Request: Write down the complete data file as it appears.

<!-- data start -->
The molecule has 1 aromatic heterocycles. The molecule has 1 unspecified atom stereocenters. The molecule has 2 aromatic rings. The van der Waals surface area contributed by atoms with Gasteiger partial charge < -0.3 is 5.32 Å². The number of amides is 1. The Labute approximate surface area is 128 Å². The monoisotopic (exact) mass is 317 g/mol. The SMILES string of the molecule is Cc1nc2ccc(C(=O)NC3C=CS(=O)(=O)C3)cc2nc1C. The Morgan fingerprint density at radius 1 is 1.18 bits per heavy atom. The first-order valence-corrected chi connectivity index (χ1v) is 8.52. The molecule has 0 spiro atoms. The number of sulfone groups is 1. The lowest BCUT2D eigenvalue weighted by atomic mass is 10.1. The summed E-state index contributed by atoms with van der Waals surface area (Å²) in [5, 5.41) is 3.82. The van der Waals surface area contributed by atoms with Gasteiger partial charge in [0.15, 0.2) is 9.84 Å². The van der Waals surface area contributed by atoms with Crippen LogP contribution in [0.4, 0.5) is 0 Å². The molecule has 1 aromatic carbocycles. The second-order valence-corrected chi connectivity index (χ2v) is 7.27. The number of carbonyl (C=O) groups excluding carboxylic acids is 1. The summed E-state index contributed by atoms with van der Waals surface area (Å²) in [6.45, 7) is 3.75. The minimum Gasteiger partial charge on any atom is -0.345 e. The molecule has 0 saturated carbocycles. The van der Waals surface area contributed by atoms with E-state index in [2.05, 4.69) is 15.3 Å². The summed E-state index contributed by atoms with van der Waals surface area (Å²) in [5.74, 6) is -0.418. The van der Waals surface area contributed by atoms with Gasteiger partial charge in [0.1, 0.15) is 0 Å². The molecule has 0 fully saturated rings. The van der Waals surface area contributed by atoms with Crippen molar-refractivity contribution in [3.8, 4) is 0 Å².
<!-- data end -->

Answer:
The molecule has 1 aromatic heterocycles. The molecule has 1 unspecified atom stereocenters. The molecule has 2 aromatic rings. The van der Waals surface area contributed by atoms with Gasteiger partial charge < -0.3 is 5.32 Å². The number of amides is 1. The Labute approximate surface area is 128 Å². The monoisotopic (exact) mass is 317 g/mol. The SMILES string of the molecule is Cc1nc2ccc(C(=O)NC3C=CS(=O)(=O)C3)cc2nc1C. The Morgan fingerprint density at radius 1 is 1.18 bits per heavy atom. The first-order valence-corrected chi connectivity index (χ1v) is 8.52. The molecule has 0 spiro atoms. The number of sulfone groups is 1. The lowest BCUT2D eigenvalue weighted by atomic mass is 10.1. The summed E-state index contributed by atoms with van der Waals surface area (Å²) in [5, 5.41) is 3.82. The van der Waals surface area contributed by atoms with Gasteiger partial charge in [0.15, 0.2) is 9.84 Å². The van der Waals surface area contributed by atoms with Crippen LogP contribution in [0.4, 0.5) is 0 Å². The molecule has 1 aromatic carbocycles. The second-order valence-corrected chi connectivity index (χ2v) is 7.27. The number of carbonyl (C=O) groups excluding carboxylic acids is 1. The summed E-state index contributed by atoms with van der Waals surface area (Å²) in [6.45, 7) is 3.75. The minimum Gasteiger partial charge on any atom is -0.345 e. The molecule has 0 saturated carbocycles. The van der Waals surface area contributed by atoms with E-state index in [2.05, 4.69) is 15.3 Å². The summed E-state index contributed by atoms with van der Waals surface area (Å²) in [5.74, 6) is -0.418. The van der Waals surface area contributed by atoms with Gasteiger partial charge in [0.1, 0.15) is 0 Å². The molecule has 0 fully saturated rings. The van der Waals surface area contributed by atoms with Crippen molar-refractivity contribution in [3.8, 4) is 0 Å².